It is well-established that the right to effective assistance of counsel extends to plea negotiations. E.g., Missouri v. Frye, 566 U.S. 133, 144 (2012); Hill v. Lockhart, 474 U.S. 52, 57 (1985). Where, as here, a defendant has rejected a plea offer based on purportedly ineffective assistance, he can demonstrate Strickland prejudice only by establishing that “he would have accepted the plea but for counsel's advice, and had he done so he would have received a lesser sentence.” United States v. Norvell, 729 F.3d 788, 795 (8th Cir. 2013) (quoting Wanatee v. Ault, 259 F.3d 700, 704 (8th Cir. 2001)). The record here belies that conclusion.

         As the Government notes, Peeler has maintained his innocence since first being charged in 2012, and he continues to do so today. He initially asserted innocence when entering a not-guilty plea shortly after he was indicted. He maintained his innocence at trial, arguing he was not guilty of a conspiracy to distribute drugs because the evidence established, at most, only a buyer-seller relationship. (See Doc. No. 183.) The jury rejected that contention and convicted him.[1] Then, shortly after his conviction but before sentencing, Peeler submitted a letter to the Court strenuously arguing he was not guilty of conspiracy:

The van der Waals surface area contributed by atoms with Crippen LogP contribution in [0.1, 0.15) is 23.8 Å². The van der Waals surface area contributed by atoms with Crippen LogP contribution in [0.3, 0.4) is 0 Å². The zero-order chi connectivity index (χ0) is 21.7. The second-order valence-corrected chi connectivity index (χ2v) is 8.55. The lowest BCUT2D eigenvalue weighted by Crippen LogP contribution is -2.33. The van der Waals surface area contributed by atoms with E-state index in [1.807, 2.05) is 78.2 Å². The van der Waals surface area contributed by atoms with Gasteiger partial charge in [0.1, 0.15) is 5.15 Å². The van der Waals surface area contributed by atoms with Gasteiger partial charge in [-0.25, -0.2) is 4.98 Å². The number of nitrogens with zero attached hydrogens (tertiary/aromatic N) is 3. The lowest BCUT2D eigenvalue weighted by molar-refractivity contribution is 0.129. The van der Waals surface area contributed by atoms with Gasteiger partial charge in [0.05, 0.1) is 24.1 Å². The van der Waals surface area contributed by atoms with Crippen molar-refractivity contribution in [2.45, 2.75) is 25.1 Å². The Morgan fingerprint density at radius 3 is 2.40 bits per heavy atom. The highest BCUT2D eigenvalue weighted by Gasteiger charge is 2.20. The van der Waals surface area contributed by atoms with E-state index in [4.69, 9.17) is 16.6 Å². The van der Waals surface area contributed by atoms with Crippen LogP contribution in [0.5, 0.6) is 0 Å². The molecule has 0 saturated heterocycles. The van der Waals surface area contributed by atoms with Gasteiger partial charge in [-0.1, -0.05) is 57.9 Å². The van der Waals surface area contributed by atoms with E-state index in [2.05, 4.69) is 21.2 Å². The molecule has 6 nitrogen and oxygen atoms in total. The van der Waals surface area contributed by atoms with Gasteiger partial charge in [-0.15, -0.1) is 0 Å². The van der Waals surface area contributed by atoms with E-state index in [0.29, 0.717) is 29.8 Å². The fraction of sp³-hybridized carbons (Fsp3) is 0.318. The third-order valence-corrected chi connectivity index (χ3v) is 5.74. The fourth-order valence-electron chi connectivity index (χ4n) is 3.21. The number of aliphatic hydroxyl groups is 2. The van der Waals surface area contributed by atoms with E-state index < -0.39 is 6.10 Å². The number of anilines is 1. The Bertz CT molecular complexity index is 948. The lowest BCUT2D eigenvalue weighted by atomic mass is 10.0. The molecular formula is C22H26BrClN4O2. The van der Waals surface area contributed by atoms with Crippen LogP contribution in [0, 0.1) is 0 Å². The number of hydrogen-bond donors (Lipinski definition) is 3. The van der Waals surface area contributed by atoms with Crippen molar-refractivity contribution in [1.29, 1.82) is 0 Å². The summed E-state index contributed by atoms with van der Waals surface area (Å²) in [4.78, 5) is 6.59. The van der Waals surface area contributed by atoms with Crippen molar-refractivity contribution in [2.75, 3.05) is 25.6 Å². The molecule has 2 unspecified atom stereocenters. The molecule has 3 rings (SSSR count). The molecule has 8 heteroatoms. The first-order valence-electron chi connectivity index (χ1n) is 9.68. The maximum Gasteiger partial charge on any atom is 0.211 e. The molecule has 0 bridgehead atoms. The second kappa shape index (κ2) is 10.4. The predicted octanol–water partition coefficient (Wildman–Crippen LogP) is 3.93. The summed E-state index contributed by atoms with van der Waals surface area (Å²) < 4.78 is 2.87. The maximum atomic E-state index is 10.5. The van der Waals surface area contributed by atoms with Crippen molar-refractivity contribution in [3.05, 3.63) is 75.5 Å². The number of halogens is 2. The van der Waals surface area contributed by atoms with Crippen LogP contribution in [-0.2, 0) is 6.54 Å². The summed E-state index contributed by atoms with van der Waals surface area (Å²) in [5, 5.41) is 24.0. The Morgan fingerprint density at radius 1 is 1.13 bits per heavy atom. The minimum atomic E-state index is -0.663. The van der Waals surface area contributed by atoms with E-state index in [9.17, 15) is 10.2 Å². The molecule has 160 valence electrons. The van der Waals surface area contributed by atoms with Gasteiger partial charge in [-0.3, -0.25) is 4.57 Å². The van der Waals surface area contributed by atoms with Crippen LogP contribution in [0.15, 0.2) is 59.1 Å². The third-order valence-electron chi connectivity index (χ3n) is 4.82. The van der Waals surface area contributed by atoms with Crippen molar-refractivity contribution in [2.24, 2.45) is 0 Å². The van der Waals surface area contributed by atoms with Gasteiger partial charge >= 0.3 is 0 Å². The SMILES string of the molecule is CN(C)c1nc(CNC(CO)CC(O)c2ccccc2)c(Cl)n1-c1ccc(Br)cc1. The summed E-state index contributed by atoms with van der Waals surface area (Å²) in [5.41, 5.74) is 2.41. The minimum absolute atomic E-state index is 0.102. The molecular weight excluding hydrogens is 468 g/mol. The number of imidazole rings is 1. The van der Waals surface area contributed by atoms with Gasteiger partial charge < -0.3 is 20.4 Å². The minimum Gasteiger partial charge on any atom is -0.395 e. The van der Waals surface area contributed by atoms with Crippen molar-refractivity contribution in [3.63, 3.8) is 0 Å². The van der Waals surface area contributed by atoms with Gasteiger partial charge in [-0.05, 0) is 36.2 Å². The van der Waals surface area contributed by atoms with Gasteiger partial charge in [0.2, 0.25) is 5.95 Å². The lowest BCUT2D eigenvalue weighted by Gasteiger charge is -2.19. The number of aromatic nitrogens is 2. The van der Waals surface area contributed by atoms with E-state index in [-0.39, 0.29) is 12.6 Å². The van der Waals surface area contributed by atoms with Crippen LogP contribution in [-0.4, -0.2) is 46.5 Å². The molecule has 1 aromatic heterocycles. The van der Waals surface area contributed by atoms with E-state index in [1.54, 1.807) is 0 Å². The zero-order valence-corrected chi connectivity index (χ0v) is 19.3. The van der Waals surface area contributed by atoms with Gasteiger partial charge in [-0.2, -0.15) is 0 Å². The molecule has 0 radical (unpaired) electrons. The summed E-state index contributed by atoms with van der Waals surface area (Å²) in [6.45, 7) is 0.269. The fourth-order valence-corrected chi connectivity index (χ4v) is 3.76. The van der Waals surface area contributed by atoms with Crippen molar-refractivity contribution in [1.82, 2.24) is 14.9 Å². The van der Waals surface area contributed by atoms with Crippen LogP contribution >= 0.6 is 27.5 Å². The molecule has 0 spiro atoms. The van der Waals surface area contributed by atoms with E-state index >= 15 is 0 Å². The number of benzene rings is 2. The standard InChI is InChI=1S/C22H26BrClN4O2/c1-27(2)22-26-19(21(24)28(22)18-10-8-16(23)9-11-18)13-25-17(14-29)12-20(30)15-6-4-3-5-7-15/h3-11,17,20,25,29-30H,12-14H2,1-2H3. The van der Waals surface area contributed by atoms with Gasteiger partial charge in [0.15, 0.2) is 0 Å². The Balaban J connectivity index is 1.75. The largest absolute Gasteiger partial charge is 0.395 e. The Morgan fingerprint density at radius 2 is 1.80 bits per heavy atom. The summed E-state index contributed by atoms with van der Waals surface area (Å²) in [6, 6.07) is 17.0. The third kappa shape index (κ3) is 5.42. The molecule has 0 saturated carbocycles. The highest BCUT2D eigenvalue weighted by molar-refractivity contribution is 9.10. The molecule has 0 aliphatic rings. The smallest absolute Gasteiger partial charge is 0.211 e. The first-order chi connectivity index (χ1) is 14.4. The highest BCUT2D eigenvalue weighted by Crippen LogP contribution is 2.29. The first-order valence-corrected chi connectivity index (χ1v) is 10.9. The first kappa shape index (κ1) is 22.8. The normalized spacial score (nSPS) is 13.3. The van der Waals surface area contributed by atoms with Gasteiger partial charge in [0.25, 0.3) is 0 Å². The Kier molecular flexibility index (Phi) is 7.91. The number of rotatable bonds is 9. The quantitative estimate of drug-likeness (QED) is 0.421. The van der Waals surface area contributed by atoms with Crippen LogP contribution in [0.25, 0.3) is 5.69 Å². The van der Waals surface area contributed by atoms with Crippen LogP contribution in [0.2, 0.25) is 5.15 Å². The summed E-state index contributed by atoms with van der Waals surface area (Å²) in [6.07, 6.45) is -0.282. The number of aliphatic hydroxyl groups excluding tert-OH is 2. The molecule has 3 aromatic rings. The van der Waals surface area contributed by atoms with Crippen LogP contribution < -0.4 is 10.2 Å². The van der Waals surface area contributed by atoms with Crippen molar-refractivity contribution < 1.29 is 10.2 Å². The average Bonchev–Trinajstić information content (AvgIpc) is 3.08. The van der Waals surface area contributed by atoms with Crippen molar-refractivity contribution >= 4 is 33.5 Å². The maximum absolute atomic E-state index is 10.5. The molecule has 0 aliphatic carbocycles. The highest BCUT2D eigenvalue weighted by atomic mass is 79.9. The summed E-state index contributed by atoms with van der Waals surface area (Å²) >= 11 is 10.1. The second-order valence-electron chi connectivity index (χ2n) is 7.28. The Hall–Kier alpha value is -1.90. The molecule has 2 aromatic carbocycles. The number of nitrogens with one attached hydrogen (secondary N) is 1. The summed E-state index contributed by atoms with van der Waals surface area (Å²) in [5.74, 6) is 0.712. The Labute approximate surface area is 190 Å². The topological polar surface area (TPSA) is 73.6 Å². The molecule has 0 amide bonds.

The reason I'm writing is to say the only reason I went to trial is because I was charge[d] with conspiracy. My contention is that I was not [com]plicit in any conspiracy, th[u]s the jury should have been specifically charged for a directed verdict on conspiracy; and [told] in the defense opening and closing statements as to a buyer-seller relationship [], which is wholly different from the conspiracy count. The Government never established that I was selling any drugs as part of some planned enterprise. Where is the evidence of my “planned” role in the purported conspiracy? I'm not guilty as charged!

(2/22/17 Hr'g Gov't Ex. 2.) Peeler renewed this assertion on appeal, which the Eighth Circuit rebuffed when affirming his conviction. Finally, at the evidentiary hearing on the instant Motion, Peeler yet again asserted he was not guilty of conspiracy. The most he would acknowledge was that the jury found him guilty; he repeatedly denied that he actually was part of a conspiracy:

Q: You were in a conspiracy with other people to deal drugs?
A: Yeah, I was found guilty of it.
Q: I know you were found guilty of that. . . . I'm asking you, sitting there under oath to tell the Court [the truth, ] you were in a conspiracy with other individuals to ...